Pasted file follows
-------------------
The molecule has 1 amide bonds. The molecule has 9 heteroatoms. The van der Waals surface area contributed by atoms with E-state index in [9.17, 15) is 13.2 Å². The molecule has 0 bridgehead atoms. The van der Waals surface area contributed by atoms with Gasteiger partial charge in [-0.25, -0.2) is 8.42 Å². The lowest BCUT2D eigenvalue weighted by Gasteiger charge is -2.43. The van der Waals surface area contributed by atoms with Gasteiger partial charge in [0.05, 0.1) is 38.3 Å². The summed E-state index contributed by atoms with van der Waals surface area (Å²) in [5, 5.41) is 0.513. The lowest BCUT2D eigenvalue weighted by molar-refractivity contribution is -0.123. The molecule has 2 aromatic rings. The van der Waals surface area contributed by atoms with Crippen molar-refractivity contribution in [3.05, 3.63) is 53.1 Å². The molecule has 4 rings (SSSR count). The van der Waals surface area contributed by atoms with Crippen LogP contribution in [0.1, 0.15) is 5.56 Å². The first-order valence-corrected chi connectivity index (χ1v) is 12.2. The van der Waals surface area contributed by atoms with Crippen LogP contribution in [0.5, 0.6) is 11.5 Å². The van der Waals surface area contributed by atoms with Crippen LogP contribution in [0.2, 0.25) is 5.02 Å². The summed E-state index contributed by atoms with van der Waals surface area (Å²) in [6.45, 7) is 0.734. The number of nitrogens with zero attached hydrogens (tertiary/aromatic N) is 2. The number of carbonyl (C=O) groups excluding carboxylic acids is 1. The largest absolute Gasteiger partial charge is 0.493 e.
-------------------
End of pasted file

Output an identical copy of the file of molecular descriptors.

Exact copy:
The molecule has 1 amide bonds. The molecule has 9 heteroatoms. The van der Waals surface area contributed by atoms with E-state index in [9.17, 15) is 13.2 Å². The molecule has 0 bridgehead atoms. The van der Waals surface area contributed by atoms with Gasteiger partial charge in [-0.25, -0.2) is 8.42 Å². The lowest BCUT2D eigenvalue weighted by Gasteiger charge is -2.43. The van der Waals surface area contributed by atoms with Gasteiger partial charge in [0.05, 0.1) is 38.3 Å². The summed E-state index contributed by atoms with van der Waals surface area (Å²) in [5, 5.41) is 0.513. The lowest BCUT2D eigenvalue weighted by molar-refractivity contribution is -0.123. The molecule has 2 aromatic rings. The van der Waals surface area contributed by atoms with Crippen molar-refractivity contribution in [3.05, 3.63) is 53.1 Å². The molecule has 4 rings (SSSR count). The van der Waals surface area contributed by atoms with Crippen LogP contribution in [0.1, 0.15) is 5.56 Å². The first-order valence-corrected chi connectivity index (χ1v) is 12.2. The van der Waals surface area contributed by atoms with Crippen LogP contribution in [0.5, 0.6) is 11.5 Å². The van der Waals surface area contributed by atoms with Crippen LogP contribution in [0.2, 0.25) is 5.02 Å². The summed E-state index contributed by atoms with van der Waals surface area (Å²) in [6.45, 7) is 0.734. The number of nitrogens with zero attached hydrogens (tertiary/aromatic N) is 2. The number of carbonyl (C=O) groups excluding carboxylic acids is 1. The largest absolute Gasteiger partial charge is 0.493 e.